Do Children Require Special Protection Under International Human Rights Law?, Fiona Orr

Abstract (click to view)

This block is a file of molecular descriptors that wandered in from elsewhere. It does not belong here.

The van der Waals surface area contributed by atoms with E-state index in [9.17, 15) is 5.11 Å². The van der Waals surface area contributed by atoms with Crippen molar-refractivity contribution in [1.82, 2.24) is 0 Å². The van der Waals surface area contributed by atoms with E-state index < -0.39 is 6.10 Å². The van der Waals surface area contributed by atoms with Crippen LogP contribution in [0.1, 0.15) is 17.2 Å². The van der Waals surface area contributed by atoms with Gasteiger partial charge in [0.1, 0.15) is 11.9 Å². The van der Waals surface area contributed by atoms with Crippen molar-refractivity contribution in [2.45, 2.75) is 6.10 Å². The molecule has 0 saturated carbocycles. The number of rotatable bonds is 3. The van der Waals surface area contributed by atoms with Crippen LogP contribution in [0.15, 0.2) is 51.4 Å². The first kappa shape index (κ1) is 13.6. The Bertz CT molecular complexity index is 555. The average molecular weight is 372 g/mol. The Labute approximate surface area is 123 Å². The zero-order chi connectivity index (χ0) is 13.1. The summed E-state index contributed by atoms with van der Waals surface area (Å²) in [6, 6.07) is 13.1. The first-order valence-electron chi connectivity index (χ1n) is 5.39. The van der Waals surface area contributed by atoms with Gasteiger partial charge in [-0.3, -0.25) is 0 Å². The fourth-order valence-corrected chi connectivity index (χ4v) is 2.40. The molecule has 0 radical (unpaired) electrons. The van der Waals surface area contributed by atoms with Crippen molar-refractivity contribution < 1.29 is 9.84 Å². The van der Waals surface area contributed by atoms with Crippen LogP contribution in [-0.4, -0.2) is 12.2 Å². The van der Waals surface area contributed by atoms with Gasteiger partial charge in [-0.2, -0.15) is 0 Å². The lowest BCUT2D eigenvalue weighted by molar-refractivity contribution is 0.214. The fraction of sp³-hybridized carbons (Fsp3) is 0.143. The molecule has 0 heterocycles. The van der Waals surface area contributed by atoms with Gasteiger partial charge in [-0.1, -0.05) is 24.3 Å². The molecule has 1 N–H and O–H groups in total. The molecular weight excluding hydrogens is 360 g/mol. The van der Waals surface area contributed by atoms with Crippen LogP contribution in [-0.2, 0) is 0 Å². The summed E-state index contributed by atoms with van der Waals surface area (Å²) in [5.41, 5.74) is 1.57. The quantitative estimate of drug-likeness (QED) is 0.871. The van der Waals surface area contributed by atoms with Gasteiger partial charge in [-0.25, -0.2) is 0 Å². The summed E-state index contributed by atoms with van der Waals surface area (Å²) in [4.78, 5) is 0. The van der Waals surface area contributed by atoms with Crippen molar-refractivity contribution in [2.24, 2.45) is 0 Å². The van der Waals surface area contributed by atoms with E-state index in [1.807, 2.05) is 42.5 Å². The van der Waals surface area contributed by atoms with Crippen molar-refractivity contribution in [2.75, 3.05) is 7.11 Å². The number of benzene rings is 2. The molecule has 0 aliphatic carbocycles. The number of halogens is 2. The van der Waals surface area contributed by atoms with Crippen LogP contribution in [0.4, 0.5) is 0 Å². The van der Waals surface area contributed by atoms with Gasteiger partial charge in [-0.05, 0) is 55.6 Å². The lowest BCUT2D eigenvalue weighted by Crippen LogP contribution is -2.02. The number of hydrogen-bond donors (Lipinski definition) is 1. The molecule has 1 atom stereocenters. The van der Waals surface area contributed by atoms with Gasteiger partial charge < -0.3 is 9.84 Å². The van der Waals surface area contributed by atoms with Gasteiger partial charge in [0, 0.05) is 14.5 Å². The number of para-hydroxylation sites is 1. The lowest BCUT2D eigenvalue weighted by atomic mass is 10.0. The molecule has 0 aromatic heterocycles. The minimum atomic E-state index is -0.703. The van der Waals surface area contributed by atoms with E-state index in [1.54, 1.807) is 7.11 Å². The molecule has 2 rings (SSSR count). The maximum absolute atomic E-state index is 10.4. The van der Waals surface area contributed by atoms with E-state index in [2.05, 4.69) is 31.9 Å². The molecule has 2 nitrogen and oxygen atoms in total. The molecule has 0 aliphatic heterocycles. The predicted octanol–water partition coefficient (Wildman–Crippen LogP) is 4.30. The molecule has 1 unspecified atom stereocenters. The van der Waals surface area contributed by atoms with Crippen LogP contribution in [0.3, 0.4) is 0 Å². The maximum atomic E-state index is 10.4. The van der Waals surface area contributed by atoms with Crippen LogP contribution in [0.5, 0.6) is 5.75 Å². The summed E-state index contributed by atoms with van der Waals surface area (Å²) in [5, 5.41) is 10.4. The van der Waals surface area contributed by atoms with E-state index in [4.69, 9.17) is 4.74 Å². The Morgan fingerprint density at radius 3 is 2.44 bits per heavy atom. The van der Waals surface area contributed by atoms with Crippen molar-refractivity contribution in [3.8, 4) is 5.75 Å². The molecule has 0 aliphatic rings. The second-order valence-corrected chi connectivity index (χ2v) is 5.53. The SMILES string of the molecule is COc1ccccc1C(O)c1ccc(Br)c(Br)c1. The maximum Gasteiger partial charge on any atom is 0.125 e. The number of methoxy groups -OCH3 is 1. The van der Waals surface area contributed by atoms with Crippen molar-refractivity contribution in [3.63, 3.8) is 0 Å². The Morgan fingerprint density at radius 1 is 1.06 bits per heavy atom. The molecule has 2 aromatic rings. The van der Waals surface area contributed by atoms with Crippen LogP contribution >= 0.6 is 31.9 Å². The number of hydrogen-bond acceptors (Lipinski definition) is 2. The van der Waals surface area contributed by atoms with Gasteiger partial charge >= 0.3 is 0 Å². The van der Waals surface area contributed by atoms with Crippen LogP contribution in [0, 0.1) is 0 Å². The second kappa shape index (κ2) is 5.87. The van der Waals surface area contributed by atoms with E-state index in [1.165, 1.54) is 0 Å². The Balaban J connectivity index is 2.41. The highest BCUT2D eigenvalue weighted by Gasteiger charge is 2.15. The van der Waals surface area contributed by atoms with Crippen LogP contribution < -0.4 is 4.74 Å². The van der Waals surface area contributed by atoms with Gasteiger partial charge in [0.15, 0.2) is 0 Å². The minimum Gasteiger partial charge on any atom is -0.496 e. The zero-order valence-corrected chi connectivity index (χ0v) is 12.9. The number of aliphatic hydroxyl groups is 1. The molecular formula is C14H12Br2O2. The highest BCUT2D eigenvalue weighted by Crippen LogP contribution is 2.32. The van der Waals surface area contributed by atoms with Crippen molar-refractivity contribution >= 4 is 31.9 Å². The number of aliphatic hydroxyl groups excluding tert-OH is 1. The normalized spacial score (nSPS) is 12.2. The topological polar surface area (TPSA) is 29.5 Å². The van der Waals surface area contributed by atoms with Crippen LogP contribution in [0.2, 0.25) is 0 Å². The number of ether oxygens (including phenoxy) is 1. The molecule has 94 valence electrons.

Human rights are universal; this is the precedent upon which all human rights discourse is based. Yet over the years, as international human rights law has developed, the rights of certain groups have been awarded particular attention and protection. Children are a particularly interesting group as there is unprecedented and unmatched consensus from almost all states on their need for such special protection. Despite this, children’s rights advocates face the challenge of victimising children further by insisting that they need special protection, thereby reinventing the universal subject. A robust Children’s Rights regime, decisively marked by the UN Convention on the Rights of the Child and the broadening scope of children’s rights, has been growing since the 1990s. On the surface the campaign to raise the standard of living for vulnerable children through children’s rights seems irrefutable. This development however must precede with caution, as it raises many issues of conflict, including appointing appropriate representatives for the child, acknowledging the fact that children’s rights was born out of a Western concept of childhood, and manipulating the image of the “vulnerable” child. It could therefore have negative effects on the development of the child. Issues such as child marriage, however, highlight that international intervention to implement universal standards of protection for the vulnerable is necessary. If such intervention is not pursued within a human rights framework which respects culture it will risk losing legitimacy.